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Qatar Leaks: The Business of Foreign Affairs


Qatar Leaks: The Business of Foreign Affairs

British Chancellor of the Exchequer George Osborne’s cat, sits on a table in a room in Downing Street where a meeting between Britain’s Prime Minister David Cameron and Emir of Qatar Sheikh Hamad bin Khalifa al-Thani was shortly due to take place at 10 Downing Street in central London on 22 January 2013. (Photo: AFP – Kirsty Wigglesworth)

By: Radwan Mortada

Published Wednesday, January 23, 2013

Al-Akhbar publishes leaked minutes from the Qatari Ministry of Foreign Affairs that have Turkish Foreign Minister Ahmet Davutoğlu and Egyptian President Mohamed Mursi discussing regional affairs – from Russia’s involvement in Syria to Gaddafi’s fall – with Qatari officials.
An important dimension of the Syrian crisis is the electronic war being waged by both sides. One of the groups active in this area calls itself the Syrian Electronic Army and it has recently succeeded in hacking into several official Qatari, Saudi, and Turkish websites and downloading thousands of secret documents from them.
Al-Akhbar gained access to some of these through an intermediary and, after confirming their authenticity, agreed to publish them in coordination with the Syrian Ajel website.
Today, Al-Akhbar begins publishing these documents, starting with three correspondences from the Qatari Ministry of Foreign Affairs.
The first one is the minutes of a meeting between Qatari Prime Minister Hamad bin Jassim al-Thani and Egyptian President Mohamed Mursi that took place in September 2012, in which they discussed the situation in Syria.
In it, the Qatari prime minister talks of contacting Russia to convince it of abandoning Syrian President Bashar al-Assad, offering guarantees from the Free Syrian Army (FSA) that Moscow’s naval base can remain in Syria.
The document also reveals that what Qatar offered Egypt in terms of financial assistance after the revolution is little more than loans with interest in return for giving the Qataris incentives such as investing in Egypt’s steel industry.
The second document is the minutes of a meeting between Sheikh Hamad bin Jassim and Turkish Foreign Minister Ahmet Davutoğlu. The meeting took place in mid-March 2011 during the early stages of battle in Libya and the discussion revolves mainly about the situation on the ground there.
As for the third document, it also contains minutes of a meeting, this time between the Qatari Crown Prince Tamim bin Hamad al-Thani and foreign minister Davutoğlu.
In it, the foreign minister stresses the importance of not allowing Assad to complete his term in office, which ends in 2014, because he will use it to defeat the opposition.

Document 1: Hamad bin Jassim and Mohamed Mursi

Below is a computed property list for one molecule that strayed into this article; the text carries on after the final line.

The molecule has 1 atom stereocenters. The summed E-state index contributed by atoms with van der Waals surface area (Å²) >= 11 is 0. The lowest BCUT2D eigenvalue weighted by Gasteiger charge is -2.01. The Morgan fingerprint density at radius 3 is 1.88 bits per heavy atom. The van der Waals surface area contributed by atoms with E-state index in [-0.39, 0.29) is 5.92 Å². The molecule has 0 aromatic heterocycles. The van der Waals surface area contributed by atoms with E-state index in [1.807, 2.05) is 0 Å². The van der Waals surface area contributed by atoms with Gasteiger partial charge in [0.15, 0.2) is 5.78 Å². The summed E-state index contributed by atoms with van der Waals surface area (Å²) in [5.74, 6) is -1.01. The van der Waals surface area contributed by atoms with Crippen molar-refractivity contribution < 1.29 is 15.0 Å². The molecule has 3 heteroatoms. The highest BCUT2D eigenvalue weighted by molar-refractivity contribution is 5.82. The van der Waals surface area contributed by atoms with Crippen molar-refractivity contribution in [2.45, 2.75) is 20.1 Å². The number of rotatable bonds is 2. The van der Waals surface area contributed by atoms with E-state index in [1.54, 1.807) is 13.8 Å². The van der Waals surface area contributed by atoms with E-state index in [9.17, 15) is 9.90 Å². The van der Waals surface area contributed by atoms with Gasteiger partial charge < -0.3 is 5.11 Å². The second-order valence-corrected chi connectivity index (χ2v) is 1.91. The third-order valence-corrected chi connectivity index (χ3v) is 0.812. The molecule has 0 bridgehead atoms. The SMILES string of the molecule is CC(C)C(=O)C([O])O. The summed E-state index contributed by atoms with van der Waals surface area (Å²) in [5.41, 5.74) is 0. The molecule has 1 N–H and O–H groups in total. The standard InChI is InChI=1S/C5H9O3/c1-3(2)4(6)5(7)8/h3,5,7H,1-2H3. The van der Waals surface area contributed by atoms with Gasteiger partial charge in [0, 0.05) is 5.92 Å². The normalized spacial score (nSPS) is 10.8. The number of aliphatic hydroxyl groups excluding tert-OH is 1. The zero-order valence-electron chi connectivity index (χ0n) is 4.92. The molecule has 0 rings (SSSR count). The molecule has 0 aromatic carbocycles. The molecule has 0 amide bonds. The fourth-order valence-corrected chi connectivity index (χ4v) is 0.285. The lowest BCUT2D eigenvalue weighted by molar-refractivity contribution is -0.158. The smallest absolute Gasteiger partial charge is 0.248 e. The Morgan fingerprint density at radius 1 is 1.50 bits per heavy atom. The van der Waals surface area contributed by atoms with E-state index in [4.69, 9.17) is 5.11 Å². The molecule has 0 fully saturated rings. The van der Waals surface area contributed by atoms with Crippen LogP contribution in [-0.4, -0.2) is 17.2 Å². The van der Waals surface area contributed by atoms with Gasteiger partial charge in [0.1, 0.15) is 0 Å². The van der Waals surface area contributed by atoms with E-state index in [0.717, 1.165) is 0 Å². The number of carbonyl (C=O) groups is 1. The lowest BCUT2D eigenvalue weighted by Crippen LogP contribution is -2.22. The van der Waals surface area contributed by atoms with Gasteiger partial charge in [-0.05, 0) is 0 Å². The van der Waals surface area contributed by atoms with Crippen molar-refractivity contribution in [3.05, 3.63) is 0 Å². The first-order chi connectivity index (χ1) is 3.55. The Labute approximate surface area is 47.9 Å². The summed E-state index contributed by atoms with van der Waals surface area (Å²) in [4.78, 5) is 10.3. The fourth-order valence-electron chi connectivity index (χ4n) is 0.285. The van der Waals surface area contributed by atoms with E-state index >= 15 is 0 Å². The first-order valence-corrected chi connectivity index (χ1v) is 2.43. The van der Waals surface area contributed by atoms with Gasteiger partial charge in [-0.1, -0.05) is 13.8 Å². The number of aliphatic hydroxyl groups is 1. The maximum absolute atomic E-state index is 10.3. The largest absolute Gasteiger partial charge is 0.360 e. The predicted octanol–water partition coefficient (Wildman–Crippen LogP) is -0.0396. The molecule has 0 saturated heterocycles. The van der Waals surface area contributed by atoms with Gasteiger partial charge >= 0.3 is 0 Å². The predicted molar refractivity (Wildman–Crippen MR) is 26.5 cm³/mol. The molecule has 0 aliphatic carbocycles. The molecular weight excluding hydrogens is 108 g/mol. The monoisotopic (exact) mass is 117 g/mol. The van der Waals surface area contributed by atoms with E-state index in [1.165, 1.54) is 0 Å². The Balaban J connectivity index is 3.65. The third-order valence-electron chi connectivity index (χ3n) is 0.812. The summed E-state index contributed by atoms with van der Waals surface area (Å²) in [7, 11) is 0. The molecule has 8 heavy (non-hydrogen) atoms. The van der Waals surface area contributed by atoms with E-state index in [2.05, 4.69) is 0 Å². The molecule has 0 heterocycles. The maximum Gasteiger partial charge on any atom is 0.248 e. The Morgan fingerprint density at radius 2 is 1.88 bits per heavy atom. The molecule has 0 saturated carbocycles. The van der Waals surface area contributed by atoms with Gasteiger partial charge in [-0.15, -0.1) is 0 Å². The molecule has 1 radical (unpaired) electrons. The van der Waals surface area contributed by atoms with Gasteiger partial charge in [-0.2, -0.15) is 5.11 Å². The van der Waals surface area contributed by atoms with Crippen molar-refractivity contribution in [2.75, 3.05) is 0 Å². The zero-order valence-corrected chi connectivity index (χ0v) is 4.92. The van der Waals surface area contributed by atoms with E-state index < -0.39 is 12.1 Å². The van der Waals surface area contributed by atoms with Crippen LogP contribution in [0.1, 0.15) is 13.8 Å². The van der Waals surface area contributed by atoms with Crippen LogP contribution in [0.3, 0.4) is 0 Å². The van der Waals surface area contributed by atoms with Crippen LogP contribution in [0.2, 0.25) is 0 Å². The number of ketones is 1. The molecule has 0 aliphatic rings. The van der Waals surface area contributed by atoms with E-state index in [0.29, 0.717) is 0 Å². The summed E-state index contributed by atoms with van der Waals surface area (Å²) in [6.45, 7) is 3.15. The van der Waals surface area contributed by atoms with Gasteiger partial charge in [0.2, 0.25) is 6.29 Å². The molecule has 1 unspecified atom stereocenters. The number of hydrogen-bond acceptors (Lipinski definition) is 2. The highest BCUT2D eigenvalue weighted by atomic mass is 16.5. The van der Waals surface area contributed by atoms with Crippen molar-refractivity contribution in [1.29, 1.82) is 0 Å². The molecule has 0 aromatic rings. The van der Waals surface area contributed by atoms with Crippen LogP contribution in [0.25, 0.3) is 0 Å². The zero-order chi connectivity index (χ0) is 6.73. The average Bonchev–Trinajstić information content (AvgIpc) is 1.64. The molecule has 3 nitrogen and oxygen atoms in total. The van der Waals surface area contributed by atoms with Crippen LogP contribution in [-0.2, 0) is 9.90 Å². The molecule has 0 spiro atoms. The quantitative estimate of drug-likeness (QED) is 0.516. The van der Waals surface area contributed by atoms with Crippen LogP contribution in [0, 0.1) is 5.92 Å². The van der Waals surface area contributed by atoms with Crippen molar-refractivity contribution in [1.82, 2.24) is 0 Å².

Minutes of Meeting Between His Highness Sheikh Hamad bin Jassim bin Jaber al-Thani, Prime Minister and Foreign Minister, with His Excellency President Mohamed Mursi, President of the Arab Republic of Egypt
Thursday, 6/11/2012
Sheikh Hamad: […]
Hamad: His Highness the Prince [Hamad Bin Khalifa al-Thani] appreciates your role. Today we discussed with Mr. Hicham Qandil the [Egyptian] Prime Minister and agreed on some issues. One of them is the remainder of the agreed upon one and a half billion US Dollars. We reduced the rate of interest to 1.5 [percent] and increased the [loan] period. This is in addition to the additional amount that we will work. Together, we are “family” and each day one of us has a demand. As well as the electricity, where we suggested a study and the agreement will be done in a month’s time.
Egyptian Prime Minister: I am sure that your hearts are with us.
Hamad: We also agreed on the steel. We have partnerships with several countries in this area.
Mursi: I have a suggestion to reinvigorate and reactivate the Iron and Steel Company in Helwan, which is the largest steel factory in the Middle East, built by the Russians with Russian technology […] It consists of four furnaces. The first is old, but it can be rehabilitated and rebuilt. The fourth is advanced and a port was constructed for it in Dakahlia to provide coal, in addition to the rail from the port to Helwan and the raw materials rail from the oases region. We have large quantities of raw materials. But [the furnace] is built based on the end product. The complex is beginning to lose money, because it used to produce 2 million tons, which is the break-even for the project. It used to be an industrial fortress with 25,000 workers, but the Ahmed Ezz company [Ezz Steel] appeared and started seducing away the engineers.
Hamad: We are with you and we can announce the project from now. We will include it to be studied by the team that will come to study the projects.
Finance Minister Yusuf Kamal: We have all he studies and it fits with a similar idea we have in Algeria, which is a partnership with the Extra Trade company. They can organize with us.